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Palisades School Board takes action to prevent “violation of trust”

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Working through their pain and outrage, deriving from a “betrayal of trust” by two former employees from their 143-person professional staff, the school board and staff of the Palisades School District are working with their constituents toward establishing pro-active measures against future occurrence.

The effort features improving practices, procedures, and policies already in place to see what else might be done to protect the community from employing child predators; improve reporting of abuse; and strengthen policy to add clarifying “professional adult/student boundaries.”

School Board President Robert Musantry read a prepared statement on the matter at the Jan. 15 public board meeting, following publicity about the two perpetrators, as police news deigned to help locate any additional victims. He said his complete statement would be posted on the district website. Discussion had already begun in the community, as an online group and otherwise.

Musantry detailed the comprehensive hiring practices that are already in place, and recognizing that “there are always opportunities to improve our practices,” he had directed “Dr. O’Connell to review additional screening tools that are used to identify a child predator through the interview process and report her findings back to the board.” Bridget O’Connell is the district superintendent.

Musantry went on to consider “what we have in place by way of training and reporting of suspicious behavior,” which features a “low threshold of reporting” to three separate authorities for investigation and action. In addition to beginning new levels of training, starting with a Jan. 23 session presented by the county’s Network of Victim Assistance (NOVA), for staff, parents, and caregivers, he called for consideration by the board, through policy committee meetings that are open to the public, of a new policy “titled maintaining professional adult/student boundaries.”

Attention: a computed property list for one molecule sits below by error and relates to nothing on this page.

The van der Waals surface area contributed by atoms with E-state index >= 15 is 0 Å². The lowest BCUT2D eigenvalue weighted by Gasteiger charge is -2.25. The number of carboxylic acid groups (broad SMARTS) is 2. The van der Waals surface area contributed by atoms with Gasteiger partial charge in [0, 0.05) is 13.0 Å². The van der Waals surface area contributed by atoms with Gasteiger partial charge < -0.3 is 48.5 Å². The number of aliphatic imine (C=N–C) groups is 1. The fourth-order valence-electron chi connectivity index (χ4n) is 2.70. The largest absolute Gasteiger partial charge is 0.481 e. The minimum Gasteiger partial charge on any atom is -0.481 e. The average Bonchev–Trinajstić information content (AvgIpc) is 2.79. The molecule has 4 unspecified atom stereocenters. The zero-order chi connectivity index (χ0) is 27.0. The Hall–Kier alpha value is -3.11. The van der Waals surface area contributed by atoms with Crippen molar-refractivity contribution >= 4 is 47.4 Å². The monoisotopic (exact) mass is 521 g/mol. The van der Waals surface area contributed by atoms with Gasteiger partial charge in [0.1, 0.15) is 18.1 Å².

He concluded by thanking the Pennsylvania State Police Dublin Barracks, which has an office at the high school, and the Bucks County District Attorney’s Office, for their work to date on the matter; commended “those that brought forth the allegations of misconduct;” and expressed admiration for “the amazing courage of the victims.”

During the public comment period at the end of the Jan. 15 meeting, one parent asked if “culture problems” may have contributed to the matter, while another felt the present culture functioned as support for students coming forward, which did not happen at another school district that had employed one of the perpetrators. Among other comments, a parent stated that “parents are the first and last line of defense.”

Also at the Jan. 15 meeting, Dr. O’Connell thanked “Mrs. Deb Christman for her work in advocating for legislation to prohibit the sale of vaping products to minors in the state.” Christman was noted as the “go to person” on the matter as a member of the Palisades Partners in Action for Community Togetherness (PACT), which was formed to promote positive youth development and to minimize risk-taking behavior.

Board Treasurer David Haubert reported on an article in the Aug. 19, 2019 Morning Call stating that Palisades had one of the lowest equalized mills in the entire state, which is understood to translate to one of the lowest tax burdens.


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